It’s a Matter of Time

April and May of this year have been unusually cold and rainy, which has caused both downsides and upsides.

As I explained in my February 27th post, although Jeanette and I love our life on our small farm in Oregon, it is very challenging because there is always work to do. There is never any real “down time,” when we have nothing to do; there are, at best, periods of the year when we are—barring some unforeseen mishaps that must be dealt with—somewhat less busy. Those are the periods when I plan to fit my writing into our schedule, but after ten years of life here, I obviously still struggle to balance being an author and living on a farm.

Late winter through early spring in a “normal” year are one of the somewhat less busy periods. Our primary farm related tasks during those months, outside of the work of every day life, are starting the seedlings of the numerous different crops we will eventually plant in our garden, and, as they grow up-potting them to larger size pots. I had hoped, this year, during the time between seed starts and up-potting, to scramble and complete writing book 5 of The Strongbow Saga. But as I explained in my previous post, this, once again, was not a normal year. We lost a large block of time repairing a fence line that was damaged in a snowstorm, then I lost even more time when I learned I would have to have cataract surgery on both of my eyes. That pushed my hoped-for completion date of writing book 5 to, in a best case scenario, late May or early June.

That hasn’t happened. The eye surgeries did not go entirely smoothly. In theory, the surgery on each eye, which replaced my aging and cloudy natural lens with an acrylic implant, and which also was supposed to correct some distortion in my vision due to astigmatism, which is caused by irregularities in the shape of the cornea, or surface of the eye, would have left me with 20-20 distance vision, and I would have needed to wear glasses for reading and close work. In theory. As the surgeon said, when he first reviewed the status of my vision several weeks after both surgeries were done, “Sometimes we hit a home run, and sometimes the process takes several base hits.”

The surgeries improved, but did not fully remove the astigmatism in my eyes. To (hopefully) correct that, I will need a laser surgical procedure called Lasik. But that has not happened yet, because I’ve had to have two other procedures to correct other issues. It turned out that I had some debris from the removal of the old lens remaining in my right eye, clouding my vision slightly in that eye, which required a laser procedure to clean up the debris by vaporizing it. Then it turned out that the artificial lens that was implanted in my left eye had over-corrected and made my vision far-sighted in that eye, so last week I had a different (and quite uncomfortable) laser surgery procedure to reshape the surface of the left eye and hopefully correct the farsightedness. Assuming that was fully successful—and I will supposedly find out later this week—I will still need the Lasik surgical procedure for the astigmatism. Aging bodies suck!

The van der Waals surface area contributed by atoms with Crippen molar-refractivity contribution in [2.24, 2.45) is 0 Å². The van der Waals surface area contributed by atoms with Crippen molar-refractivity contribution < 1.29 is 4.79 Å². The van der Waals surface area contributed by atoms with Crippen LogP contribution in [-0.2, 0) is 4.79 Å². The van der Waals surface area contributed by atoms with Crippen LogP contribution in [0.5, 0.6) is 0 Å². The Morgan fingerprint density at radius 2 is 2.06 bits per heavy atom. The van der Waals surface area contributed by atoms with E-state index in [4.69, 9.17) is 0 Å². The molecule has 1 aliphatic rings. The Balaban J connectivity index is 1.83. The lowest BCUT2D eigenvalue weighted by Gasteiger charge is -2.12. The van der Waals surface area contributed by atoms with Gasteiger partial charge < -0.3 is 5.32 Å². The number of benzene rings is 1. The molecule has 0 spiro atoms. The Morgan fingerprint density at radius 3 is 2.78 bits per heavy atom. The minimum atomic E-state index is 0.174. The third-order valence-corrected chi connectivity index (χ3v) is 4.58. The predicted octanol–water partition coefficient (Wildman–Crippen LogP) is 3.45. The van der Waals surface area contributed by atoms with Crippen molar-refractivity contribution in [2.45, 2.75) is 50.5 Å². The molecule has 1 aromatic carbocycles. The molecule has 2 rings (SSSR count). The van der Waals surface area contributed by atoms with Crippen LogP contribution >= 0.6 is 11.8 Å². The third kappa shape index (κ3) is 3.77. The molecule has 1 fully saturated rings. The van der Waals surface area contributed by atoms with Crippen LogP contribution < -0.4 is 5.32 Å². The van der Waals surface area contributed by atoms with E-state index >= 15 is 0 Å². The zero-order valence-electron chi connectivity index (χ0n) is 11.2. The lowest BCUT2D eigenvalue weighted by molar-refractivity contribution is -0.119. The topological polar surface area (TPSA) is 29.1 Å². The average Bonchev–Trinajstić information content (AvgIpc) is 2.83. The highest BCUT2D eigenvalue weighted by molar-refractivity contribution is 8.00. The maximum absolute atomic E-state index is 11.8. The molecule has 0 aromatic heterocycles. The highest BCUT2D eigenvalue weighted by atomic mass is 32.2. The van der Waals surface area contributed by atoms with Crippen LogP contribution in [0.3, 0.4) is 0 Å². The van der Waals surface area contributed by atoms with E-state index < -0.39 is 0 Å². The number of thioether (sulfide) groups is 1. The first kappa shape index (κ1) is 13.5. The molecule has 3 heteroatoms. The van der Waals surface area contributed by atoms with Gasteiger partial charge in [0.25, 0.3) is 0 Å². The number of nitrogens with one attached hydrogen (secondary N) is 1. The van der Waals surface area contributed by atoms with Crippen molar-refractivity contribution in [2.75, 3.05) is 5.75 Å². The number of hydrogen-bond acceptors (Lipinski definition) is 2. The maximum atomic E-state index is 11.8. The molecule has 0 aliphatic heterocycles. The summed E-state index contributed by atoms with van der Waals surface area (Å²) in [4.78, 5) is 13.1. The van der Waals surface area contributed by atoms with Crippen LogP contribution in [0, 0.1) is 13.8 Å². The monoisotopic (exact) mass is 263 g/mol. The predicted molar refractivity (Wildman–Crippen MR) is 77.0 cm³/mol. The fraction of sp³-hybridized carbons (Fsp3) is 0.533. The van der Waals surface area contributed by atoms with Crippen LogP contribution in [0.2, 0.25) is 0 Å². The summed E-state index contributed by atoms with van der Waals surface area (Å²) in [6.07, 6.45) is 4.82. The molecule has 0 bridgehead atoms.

All of this has required numerous trips into town, both for the procedures themselves and for various pre- and post-operative check-ups. From where our farm is located, it requires about an hour and a half round trip just for the driving time to town, on top of whatever time the actual business in town requires. We love living out in the country, but it is not always convenient. Needless to say, because of the further loss of potential writing time, I have once again  failed to meet my hoped-for completion date of book 5.

So, what is the new plan, and current projection for book 5? My new goal is to finish writing book 5 and publish it by the end of this year. I’m going to have to try to find bits and pieces of time where I can, and summer is the busiest time of the year. In so many ways, though, this is already not a “normal” year.

In a “normal” year, by the end of May we would have already planted in the garden most of those plants we began as seed starts weeks or months ago. But April and May have been unusually cold and rainy. We even had a light snow just a little over a week ago. Many days, even when it has not been actively raining, the ground has been too wet to work. The downside of all of that is that we still have much work to do to get our garden in—most of our numerous plant starts are as yet still unplanted—and because of the late start, our garden will for the most part be much later than usual producing the various vegetables and fruits which we both enjoy fresh and preserve by freezing and canning, to feed us throughout the rest of the year.

But there are also upsides. One is that after we do get the garden planted, there is going to be somewhat of a lull, while the plants grow larger, before they begin producing harvest-able crops. That does not happen in a ”normal” summer, and I plan to use that time to write.